Egypt formally asked the International Monetary Fund for a $4.8 billion (£3bn) loan yesterday.
The new government of President Mohammed Morsi is seeking a rescue package for its faltering economy.
But IMF intervention raises the possibility of painful restructuring in a country still reeling since its revolution more than 18 months ago.
The loan deal, which Egypt says it will reach by the end of the year, presents a major test to President Morsi.
The IMF has not yet specified conditions for a loan but it is seeking a government plan for restarting economic growth and reducing a deficit that has grown to £14.8bn, 8.7 per cent of gross domestic product.
And its track record suggests that swingeing cuts and economies will be demanded.
A key part of that will almost certainly be reducing subsidies that absorb a third of the government budget every year.
Touching those subsidies, however, could bring social upheaval, since they keep commodities like fuel and bread cheap for a population of around 82 million, 40 per cent of whom live near or below the poverty line.
The biggest subsidies are those on fuel, including petrol and cooking gas, costing the government around £10bn a year.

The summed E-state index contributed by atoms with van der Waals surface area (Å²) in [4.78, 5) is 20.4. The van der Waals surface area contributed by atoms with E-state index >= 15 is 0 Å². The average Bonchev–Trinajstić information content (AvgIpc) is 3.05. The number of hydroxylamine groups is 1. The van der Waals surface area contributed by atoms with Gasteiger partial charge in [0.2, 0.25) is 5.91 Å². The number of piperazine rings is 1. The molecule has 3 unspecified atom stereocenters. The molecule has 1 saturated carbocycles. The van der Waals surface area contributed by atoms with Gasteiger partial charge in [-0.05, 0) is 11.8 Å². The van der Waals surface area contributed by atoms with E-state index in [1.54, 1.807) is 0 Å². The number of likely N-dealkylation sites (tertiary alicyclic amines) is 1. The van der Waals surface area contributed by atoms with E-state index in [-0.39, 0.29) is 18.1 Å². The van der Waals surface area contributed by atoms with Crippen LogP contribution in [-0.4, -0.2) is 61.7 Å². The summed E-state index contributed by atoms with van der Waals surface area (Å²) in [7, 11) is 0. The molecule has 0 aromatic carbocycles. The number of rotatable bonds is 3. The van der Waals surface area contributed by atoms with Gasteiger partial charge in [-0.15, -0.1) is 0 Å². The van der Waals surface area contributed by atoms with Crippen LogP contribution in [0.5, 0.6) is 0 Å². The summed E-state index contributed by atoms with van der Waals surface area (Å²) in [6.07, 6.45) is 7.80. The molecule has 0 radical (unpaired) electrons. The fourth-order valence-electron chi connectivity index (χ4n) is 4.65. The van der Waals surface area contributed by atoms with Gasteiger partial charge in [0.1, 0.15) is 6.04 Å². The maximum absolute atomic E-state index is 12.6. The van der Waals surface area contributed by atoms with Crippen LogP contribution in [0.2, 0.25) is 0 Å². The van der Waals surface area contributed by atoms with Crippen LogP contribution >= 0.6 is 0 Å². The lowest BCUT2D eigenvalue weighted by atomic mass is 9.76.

The government also faces mounting demands to increase salaries for the millions of civil servants and public-sector workers and boost social spending.
Infrastructure has crumbled, with electricity and water cuts fuelling popular anger.
President Morsi, Prime Minister Hesham Kandil and other Egyptian officials met IMF chief Christine Lagarde in Cairo.
Ms Lagarde's visit "gives a positive message to Egypt and the whole world that Egypt is stabilising and that the economy is heading to a recovery," claimed Mr Kandil.
He said his government has drawn up a comprehensive economic recovery plan for the IMF that includes strategies to counter the deficit, encourage investment and ensure that subsidies reach those most in need.
But he did not provide the details.
But Ms Lagarde warned that "Egypt faces considerable challenges.
"Getting the country's economy back on track and raising the living standards for all will not be an easy task."
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